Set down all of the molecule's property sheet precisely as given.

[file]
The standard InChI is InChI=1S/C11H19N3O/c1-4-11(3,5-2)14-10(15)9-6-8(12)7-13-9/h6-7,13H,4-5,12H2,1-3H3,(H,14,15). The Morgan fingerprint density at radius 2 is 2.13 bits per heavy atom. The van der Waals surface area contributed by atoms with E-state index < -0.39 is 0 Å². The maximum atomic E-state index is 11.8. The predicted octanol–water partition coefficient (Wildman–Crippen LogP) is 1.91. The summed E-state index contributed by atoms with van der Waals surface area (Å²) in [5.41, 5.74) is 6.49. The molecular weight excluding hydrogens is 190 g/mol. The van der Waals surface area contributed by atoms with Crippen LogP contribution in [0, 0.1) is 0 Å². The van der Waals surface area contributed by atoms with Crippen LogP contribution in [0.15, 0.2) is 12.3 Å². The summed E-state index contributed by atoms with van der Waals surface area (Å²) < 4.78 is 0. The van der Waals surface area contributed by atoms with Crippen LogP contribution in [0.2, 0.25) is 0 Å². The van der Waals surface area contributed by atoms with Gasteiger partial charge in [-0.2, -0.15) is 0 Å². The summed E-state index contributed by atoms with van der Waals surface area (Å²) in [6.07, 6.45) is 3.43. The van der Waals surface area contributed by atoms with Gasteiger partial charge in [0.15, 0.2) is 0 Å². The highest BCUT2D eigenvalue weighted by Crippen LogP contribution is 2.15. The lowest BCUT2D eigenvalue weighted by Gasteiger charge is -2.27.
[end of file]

The standard InChI is InChI=1S/C11H19N3O/c1-4-11(3,5-2)14-10(15)9-6-8(12)7-13-9/h6-7,13H,4-5,12H2,1-3H3,(H,14,15). The Morgan fingerprint density at radius 2 is 2.13 bits per heavy atom. The van der Waals surface area contributed by atoms with E-state index < -0.39 is 0 Å². The maximum atomic E-state index is 11.8. The predicted octanol–water partition coefficient (Wildman–Crippen LogP) is 1.91. The summed E-state index contributed by atoms with van der Waals surface area (Å²) in [5.41, 5.74) is 6.49. The molecular weight excluding hydrogens is 190 g/mol. The van der Waals surface area contributed by atoms with Crippen LogP contribution in [0, 0.1) is 0 Å². The van der Waals surface area contributed by atoms with Crippen LogP contribution in [0.15, 0.2) is 12.3 Å². The summed E-state index contributed by atoms with van der Waals surface area (Å²) < 4.78 is 0. The van der Waals surface area contributed by atoms with Crippen LogP contribution in [0.2, 0.25) is 0 Å². The van der Waals surface area contributed by atoms with Gasteiger partial charge in [-0.2, -0.15) is 0 Å². The summed E-state index contributed by atoms with van der Waals surface area (Å²) in [6.07, 6.45) is 3.43. The van der Waals surface area contributed by atoms with Gasteiger partial charge in [0.15, 0.2) is 0 Å². The highest BCUT2D eigenvalue weighted by Crippen LogP contribution is 2.15. The lowest BCUT2D eigenvalue weighted by Gasteiger charge is -2.27.